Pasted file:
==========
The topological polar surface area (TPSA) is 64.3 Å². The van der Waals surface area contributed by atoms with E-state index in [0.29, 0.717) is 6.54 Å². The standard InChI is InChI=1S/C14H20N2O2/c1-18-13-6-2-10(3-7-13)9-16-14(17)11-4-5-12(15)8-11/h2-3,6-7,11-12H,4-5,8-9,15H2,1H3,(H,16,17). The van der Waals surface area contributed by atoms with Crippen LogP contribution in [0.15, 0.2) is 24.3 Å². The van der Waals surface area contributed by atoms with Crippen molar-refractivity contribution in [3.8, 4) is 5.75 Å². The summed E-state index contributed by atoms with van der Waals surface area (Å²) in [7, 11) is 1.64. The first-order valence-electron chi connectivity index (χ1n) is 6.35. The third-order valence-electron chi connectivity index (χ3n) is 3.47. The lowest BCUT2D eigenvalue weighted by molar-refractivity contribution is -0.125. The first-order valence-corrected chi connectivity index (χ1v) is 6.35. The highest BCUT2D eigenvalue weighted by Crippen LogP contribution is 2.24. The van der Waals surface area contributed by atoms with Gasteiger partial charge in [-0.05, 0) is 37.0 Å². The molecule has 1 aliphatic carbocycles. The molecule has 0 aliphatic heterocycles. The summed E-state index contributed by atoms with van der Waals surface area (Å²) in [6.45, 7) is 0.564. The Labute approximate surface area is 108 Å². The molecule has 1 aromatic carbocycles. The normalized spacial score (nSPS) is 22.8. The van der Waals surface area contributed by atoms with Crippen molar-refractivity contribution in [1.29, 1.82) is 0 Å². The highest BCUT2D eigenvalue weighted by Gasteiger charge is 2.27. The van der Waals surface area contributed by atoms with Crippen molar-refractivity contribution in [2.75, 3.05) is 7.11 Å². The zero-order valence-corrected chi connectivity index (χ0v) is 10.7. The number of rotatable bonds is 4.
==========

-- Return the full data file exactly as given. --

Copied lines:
The topological polar surface area (TPSA) is 64.3 Å². The van der Waals surface area contributed by atoms with E-state index in [0.29, 0.717) is 6.54 Å². The standard InChI is InChI=1S/C14H20N2O2/c1-18-13-6-2-10(3-7-13)9-16-14(17)11-4-5-12(15)8-11/h2-3,6-7,11-12H,4-5,8-9,15H2,1H3,(H,16,17). The van der Waals surface area contributed by atoms with Crippen LogP contribution in [0.15, 0.2) is 24.3 Å². The van der Waals surface area contributed by atoms with Crippen molar-refractivity contribution in [3.8, 4) is 5.75 Å². The summed E-state index contributed by atoms with van der Waals surface area (Å²) in [7, 11) is 1.64. The first-order valence-electron chi connectivity index (χ1n) is 6.35. The third-order valence-electron chi connectivity index (χ3n) is 3.47. The lowest BCUT2D eigenvalue weighted by molar-refractivity contribution is -0.125. The first-order valence-corrected chi connectivity index (χ1v) is 6.35. The highest BCUT2D eigenvalue weighted by Crippen LogP contribution is 2.24. The van der Waals surface area contributed by atoms with Gasteiger partial charge in [-0.05, 0) is 37.0 Å². The molecule has 1 aliphatic carbocycles. The molecule has 0 aliphatic heterocycles. The summed E-state index contributed by atoms with van der Waals surface area (Å²) in [6.45, 7) is 0.564. The Labute approximate surface area is 108 Å². The molecule has 1 aromatic carbocycles. The normalized spacial score (nSPS) is 22.8. The van der Waals surface area contributed by atoms with Crippen molar-refractivity contribution in [1.29, 1.82) is 0 Å². The highest BCUT2D eigenvalue weighted by Gasteiger charge is 2.27. The van der Waals surface area contributed by atoms with Crippen molar-refractivity contribution in [2.75, 3.05) is 7.11 Å². The zero-order valence-corrected chi connectivity index (χ0v) is 10.7. The number of rotatable bonds is 4.